Fedora 14 (Laughlin) Released

Fedora 14 (Laughlin) Released

Summary: Yesterday afternoon, right on schedule, the Fedora Project released Fedora 14, aka "Laughlin". The Release Announcement gives a quick "What's New" look at the release (which saves me having to repeat it here), and the Release Notes provide extensive details on this release.

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TOPICS: Linux
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Yesterday afternoon, right on schedule, the Fedora Project released Fedora 14, aka "Laughlin". The Release Announcement gives a quick "What's New" look at the release (which saves me having to repeat it here), and the Release Notes provide extensive details on this release.

From what I can tell so far it is, as expected and as usual, a very good distribution. I have downloaded the 32- and 64-bit versions, and installed it without problem so far on systems with Intel, AMD/ATI and VIA cpus and graphic controllers, and Intel, Broadcom and Atheros wired and wireless network interfaces. The only special requirement I have run into so far is that the Broadcom WiFi adapter has to be downloaded from the Fedora Unity web site. This is a very simple procedure, which I described previously in a post about Fedora 14 Beta.

The default Fedora distribution is Gnome-based, but there are numerous other desktops available in alternate "spins", including KDE, LXDE and Xfce. When the Gnome desktop is installed on my HP Pavillion dv2-1010ez (AMD cpu, ATI graphics, Atheros WiFi, 1280x800 resolution), it looks like this:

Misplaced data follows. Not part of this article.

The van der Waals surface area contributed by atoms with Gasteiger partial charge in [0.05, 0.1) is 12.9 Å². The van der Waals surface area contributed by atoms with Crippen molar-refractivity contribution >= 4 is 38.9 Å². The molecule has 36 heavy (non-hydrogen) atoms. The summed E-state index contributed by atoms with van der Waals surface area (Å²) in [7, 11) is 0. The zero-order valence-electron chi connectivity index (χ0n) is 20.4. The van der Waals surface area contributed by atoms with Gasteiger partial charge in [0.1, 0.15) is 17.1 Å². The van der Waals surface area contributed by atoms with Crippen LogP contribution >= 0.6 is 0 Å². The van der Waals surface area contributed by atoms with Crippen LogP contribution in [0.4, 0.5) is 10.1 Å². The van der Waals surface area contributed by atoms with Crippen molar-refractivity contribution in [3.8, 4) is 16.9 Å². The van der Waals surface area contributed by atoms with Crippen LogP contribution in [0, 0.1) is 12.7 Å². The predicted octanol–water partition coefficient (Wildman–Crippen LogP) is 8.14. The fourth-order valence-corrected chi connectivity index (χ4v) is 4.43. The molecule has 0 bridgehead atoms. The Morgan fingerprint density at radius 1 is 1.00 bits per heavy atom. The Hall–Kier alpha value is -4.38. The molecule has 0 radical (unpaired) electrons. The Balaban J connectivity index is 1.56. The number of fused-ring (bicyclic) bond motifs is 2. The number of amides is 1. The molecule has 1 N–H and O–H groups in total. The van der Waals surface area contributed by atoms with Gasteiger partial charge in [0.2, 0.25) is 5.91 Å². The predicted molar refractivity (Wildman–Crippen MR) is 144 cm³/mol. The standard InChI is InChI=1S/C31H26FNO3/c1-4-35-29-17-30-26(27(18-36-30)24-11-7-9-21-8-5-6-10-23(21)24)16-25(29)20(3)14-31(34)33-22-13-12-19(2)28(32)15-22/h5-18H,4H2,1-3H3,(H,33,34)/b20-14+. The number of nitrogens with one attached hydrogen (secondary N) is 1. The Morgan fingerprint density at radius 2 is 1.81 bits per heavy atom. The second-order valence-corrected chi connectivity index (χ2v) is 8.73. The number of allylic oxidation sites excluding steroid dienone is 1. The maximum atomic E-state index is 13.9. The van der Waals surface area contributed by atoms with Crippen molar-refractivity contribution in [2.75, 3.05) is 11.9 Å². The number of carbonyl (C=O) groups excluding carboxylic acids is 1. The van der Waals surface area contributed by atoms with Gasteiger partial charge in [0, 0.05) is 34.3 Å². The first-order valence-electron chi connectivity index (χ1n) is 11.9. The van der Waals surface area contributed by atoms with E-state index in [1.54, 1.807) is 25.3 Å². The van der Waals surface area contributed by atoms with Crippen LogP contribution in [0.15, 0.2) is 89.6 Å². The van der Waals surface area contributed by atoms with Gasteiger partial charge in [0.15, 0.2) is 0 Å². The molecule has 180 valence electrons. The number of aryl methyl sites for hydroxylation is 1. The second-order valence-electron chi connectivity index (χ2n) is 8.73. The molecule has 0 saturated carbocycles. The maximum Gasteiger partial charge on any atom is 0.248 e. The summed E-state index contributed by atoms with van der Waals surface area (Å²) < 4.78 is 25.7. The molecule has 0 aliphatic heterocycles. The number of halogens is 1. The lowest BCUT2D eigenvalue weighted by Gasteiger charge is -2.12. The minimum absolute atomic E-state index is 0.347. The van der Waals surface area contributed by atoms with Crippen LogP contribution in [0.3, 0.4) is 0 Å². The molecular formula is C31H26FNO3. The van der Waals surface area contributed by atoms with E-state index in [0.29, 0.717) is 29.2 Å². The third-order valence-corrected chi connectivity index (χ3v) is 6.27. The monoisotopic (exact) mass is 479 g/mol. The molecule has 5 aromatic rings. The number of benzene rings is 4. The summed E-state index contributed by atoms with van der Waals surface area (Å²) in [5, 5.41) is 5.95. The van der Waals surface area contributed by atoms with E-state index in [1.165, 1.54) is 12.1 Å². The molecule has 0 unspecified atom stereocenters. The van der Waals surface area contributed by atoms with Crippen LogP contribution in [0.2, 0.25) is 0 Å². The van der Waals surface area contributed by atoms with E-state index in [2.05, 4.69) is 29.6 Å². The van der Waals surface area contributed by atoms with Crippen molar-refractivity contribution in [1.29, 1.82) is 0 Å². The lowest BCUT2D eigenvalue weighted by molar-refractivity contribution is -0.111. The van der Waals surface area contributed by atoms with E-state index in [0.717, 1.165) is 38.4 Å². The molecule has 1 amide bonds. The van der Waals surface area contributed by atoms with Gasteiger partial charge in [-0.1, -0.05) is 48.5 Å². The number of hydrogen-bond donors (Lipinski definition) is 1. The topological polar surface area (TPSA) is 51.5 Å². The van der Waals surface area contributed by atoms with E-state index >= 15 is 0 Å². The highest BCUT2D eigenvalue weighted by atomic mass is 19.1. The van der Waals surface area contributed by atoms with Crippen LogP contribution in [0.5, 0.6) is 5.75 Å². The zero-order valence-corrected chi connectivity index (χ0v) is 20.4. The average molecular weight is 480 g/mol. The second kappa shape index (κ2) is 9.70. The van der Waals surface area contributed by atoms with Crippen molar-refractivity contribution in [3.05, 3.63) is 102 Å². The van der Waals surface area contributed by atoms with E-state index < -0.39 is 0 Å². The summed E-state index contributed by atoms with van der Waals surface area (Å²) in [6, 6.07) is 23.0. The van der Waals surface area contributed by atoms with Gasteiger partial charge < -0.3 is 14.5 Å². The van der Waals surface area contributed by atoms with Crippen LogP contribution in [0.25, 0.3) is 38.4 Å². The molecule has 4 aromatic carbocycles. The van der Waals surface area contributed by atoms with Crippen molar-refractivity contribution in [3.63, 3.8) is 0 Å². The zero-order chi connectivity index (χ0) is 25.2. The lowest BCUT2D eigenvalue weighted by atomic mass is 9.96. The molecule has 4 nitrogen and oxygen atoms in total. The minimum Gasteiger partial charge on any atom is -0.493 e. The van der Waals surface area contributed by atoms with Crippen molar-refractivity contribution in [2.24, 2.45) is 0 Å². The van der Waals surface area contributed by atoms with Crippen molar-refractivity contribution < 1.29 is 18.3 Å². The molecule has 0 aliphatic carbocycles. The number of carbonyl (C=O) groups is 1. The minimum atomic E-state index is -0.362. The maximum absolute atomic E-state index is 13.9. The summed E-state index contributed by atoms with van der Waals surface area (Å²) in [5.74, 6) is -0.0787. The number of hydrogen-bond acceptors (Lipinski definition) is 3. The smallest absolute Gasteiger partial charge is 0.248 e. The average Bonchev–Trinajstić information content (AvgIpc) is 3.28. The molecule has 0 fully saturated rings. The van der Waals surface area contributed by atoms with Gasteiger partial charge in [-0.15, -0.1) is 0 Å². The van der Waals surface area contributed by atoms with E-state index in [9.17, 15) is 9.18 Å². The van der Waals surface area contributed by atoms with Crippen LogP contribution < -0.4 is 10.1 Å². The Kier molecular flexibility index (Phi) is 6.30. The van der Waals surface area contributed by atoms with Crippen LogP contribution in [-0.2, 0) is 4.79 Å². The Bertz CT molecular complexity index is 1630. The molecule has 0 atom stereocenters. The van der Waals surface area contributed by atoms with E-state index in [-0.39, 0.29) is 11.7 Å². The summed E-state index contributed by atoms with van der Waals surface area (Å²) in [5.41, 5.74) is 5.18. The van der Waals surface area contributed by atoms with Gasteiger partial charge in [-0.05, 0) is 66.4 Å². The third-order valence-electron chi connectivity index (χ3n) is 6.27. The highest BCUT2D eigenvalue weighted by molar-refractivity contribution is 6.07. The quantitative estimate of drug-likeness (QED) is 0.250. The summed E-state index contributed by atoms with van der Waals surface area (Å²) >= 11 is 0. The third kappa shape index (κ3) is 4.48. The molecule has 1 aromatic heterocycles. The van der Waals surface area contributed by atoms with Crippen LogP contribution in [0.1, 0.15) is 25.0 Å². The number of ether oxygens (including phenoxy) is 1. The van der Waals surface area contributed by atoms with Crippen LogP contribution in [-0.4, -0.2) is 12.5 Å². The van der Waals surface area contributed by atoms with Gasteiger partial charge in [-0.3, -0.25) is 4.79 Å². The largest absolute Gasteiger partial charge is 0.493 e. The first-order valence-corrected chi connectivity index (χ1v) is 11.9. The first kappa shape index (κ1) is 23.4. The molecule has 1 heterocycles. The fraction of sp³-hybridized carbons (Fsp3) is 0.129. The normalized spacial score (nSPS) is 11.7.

Fedora 14 Gnome

That is a typical Gnome desktop, with nice looking wallpaper. Note that I did not have to do anything special to support the ATI graphics or the Atheros wireless adapter.

Installing the KDE spin on the same laptop produces this desktop:

Fedora 14 KDE

Again, a very typical KDE 4.5 desktop, with the nice looking Fedora wallpaper.

Things got more interesting when I got to my Samsung N150 Plus netbook (Intel Atom cpu and graphics, Broadcom 4313 WiFi, 1024x600 resolution). Installing the KDE spin produced this by default:

Fedora 14 KDE

That's starting to look pretty cramped on the 1024x600 display. But with KDE 4.5, you get the Netbook Desktop included in the standard distribution, so you effectively have a Fedora 14 Netbook Edition at your fingertips! Go to "System Settings / Workspace", and then select "Netbook", and it will change to this desktop:

Fedora 14 KDE Netbook

I think that looks much better on the smaller display. I have written about the KDE Netbook Desktop in detail recently, so I won't say a lot more here.

If you like Fedora, or if you prefer to get your Linux distribution from a large organization with a lot of resources behind it, the Fedora 14 release is very good news. It is solid, stable, it works well on everything I have tried it on, and it includes pretty much the latest versions of everything. My only reservation about it is that it does not include some of the things that I always want installed (Java, Flash and OpenOffice.org for example). None of these are hard to install, but my recent experience with PCLinuxOS has made me prefer that. So perhaps it really comes down to a choice based on the size and character of the organization behind the distribution. As far as I am concerned, either way you win.

jw 3/11/2010

Topic: Linux

J.A. Watson

About J.A. Watson